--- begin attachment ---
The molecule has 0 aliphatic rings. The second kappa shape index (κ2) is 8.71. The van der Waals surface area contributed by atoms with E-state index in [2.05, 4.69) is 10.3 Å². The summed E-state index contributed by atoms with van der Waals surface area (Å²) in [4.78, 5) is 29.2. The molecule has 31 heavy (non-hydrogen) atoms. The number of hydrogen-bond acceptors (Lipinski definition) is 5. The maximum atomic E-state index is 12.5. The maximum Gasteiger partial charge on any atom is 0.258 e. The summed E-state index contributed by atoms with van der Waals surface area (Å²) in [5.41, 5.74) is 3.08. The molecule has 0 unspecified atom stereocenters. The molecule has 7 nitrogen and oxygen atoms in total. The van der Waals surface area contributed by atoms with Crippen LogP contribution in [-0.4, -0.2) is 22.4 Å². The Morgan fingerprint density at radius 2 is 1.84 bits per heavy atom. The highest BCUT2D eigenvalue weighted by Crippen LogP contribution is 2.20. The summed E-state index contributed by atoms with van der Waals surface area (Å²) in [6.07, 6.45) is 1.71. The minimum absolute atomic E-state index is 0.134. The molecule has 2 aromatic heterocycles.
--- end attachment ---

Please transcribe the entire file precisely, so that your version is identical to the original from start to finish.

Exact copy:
The molecule has 0 aliphatic rings. The second kappa shape index (κ2) is 8.71. The van der Waals surface area contributed by atoms with E-state index in [2.05, 4.69) is 10.3 Å². The summed E-state index contributed by atoms with van der Waals surface area (Å²) in [4.78, 5) is 29.2. The molecule has 31 heavy (non-hydrogen) atoms. The number of hydrogen-bond acceptors (Lipinski definition) is 5. The maximum atomic E-state index is 12.5. The maximum Gasteiger partial charge on any atom is 0.258 e. The summed E-state index contributed by atoms with van der Waals surface area (Å²) in [5.41, 5.74) is 3.08. The molecule has 0 unspecified atom stereocenters. The molecule has 7 nitrogen and oxygen atoms in total. The van der Waals surface area contributed by atoms with Crippen LogP contribution in [-0.4, -0.2) is 22.4 Å². The Morgan fingerprint density at radius 2 is 1.84 bits per heavy atom. The highest BCUT2D eigenvalue weighted by Crippen LogP contribution is 2.20. The summed E-state index contributed by atoms with van der Waals surface area (Å²) in [6.07, 6.45) is 1.71. The minimum absolute atomic E-state index is 0.134. The molecule has 2 aromatic heterocycles.